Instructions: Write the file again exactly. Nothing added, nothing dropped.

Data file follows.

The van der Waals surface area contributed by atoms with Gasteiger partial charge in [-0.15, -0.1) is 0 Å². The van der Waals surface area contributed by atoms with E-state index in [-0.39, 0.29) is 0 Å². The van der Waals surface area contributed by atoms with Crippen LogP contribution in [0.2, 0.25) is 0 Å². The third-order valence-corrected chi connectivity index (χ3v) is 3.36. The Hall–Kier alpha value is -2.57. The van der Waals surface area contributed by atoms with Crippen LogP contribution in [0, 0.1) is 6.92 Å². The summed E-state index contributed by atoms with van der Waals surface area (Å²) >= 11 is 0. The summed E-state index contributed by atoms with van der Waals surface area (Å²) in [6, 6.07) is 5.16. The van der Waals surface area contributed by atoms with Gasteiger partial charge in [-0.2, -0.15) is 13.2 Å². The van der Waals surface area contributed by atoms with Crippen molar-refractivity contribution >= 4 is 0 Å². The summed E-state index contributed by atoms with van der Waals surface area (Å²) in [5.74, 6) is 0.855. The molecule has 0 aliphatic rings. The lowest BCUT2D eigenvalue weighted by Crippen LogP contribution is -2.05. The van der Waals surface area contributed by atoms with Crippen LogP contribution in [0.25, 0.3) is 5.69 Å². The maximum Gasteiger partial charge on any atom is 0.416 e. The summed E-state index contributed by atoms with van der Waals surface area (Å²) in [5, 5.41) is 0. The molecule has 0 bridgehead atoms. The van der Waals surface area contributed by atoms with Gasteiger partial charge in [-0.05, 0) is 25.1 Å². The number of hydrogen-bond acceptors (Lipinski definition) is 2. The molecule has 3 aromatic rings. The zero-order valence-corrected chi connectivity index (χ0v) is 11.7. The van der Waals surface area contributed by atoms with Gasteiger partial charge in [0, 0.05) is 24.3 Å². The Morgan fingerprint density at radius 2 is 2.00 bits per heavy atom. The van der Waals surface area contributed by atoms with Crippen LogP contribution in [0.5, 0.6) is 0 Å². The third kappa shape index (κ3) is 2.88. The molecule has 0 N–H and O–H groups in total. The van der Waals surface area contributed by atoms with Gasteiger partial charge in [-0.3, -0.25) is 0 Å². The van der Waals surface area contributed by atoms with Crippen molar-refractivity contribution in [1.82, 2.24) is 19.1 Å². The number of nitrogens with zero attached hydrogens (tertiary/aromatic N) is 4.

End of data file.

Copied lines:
The van der Waals surface area contributed by atoms with Gasteiger partial charge in [-0.15, -0.1) is 0 Å². The van der Waals surface area contributed by atoms with E-state index in [-0.39, 0.29) is 0 Å². The van der Waals surface area contributed by atoms with Crippen LogP contribution in [0.2, 0.25) is 0 Å². The third-order valence-corrected chi connectivity index (χ3v) is 3.36. The Hall–Kier alpha value is -2.57. The van der Waals surface area contributed by atoms with Crippen LogP contribution in [0, 0.1) is 6.92 Å². The summed E-state index contributed by atoms with van der Waals surface area (Å²) >= 11 is 0. The summed E-state index contributed by atoms with van der Waals surface area (Å²) in [6, 6.07) is 5.16. The van der Waals surface area contributed by atoms with Gasteiger partial charge in [-0.2, -0.15) is 13.2 Å². The van der Waals surface area contributed by atoms with Crippen molar-refractivity contribution >= 4 is 0 Å². The summed E-state index contributed by atoms with van der Waals surface area (Å²) in [5.74, 6) is 0.855. The molecule has 0 aliphatic rings. The lowest BCUT2D eigenvalue weighted by Crippen LogP contribution is -2.05. The van der Waals surface area contributed by atoms with Crippen LogP contribution in [0.25, 0.3) is 5.69 Å². The maximum Gasteiger partial charge on any atom is 0.416 e. The summed E-state index contributed by atoms with van der Waals surface area (Å²) in [5, 5.41) is 0. The molecule has 0 bridgehead atoms. The van der Waals surface area contributed by atoms with Gasteiger partial charge in [-0.05, 0) is 25.1 Å². The number of hydrogen-bond acceptors (Lipinski definition) is 2. The molecule has 3 aromatic rings. The zero-order valence-corrected chi connectivity index (χ0v) is 11.7. The van der Waals surface area contributed by atoms with Gasteiger partial charge in [0, 0.05) is 24.3 Å². The Morgan fingerprint density at radius 2 is 2.00 bits per heavy atom. The van der Waals surface area contributed by atoms with Crippen LogP contribution in [0.5, 0.6) is 0 Å². The third kappa shape index (κ3) is 2.88. The molecule has 0 N–H and O–H groups in total. The van der Waals surface area contributed by atoms with Gasteiger partial charge in [-0.3, -0.25) is 0 Å². The van der Waals surface area contributed by atoms with Crippen molar-refractivity contribution in [1.82, 2.24) is 19.1 Å². The number of nitrogens with zero attached hydrogens (tertiary/aromatic N) is 4.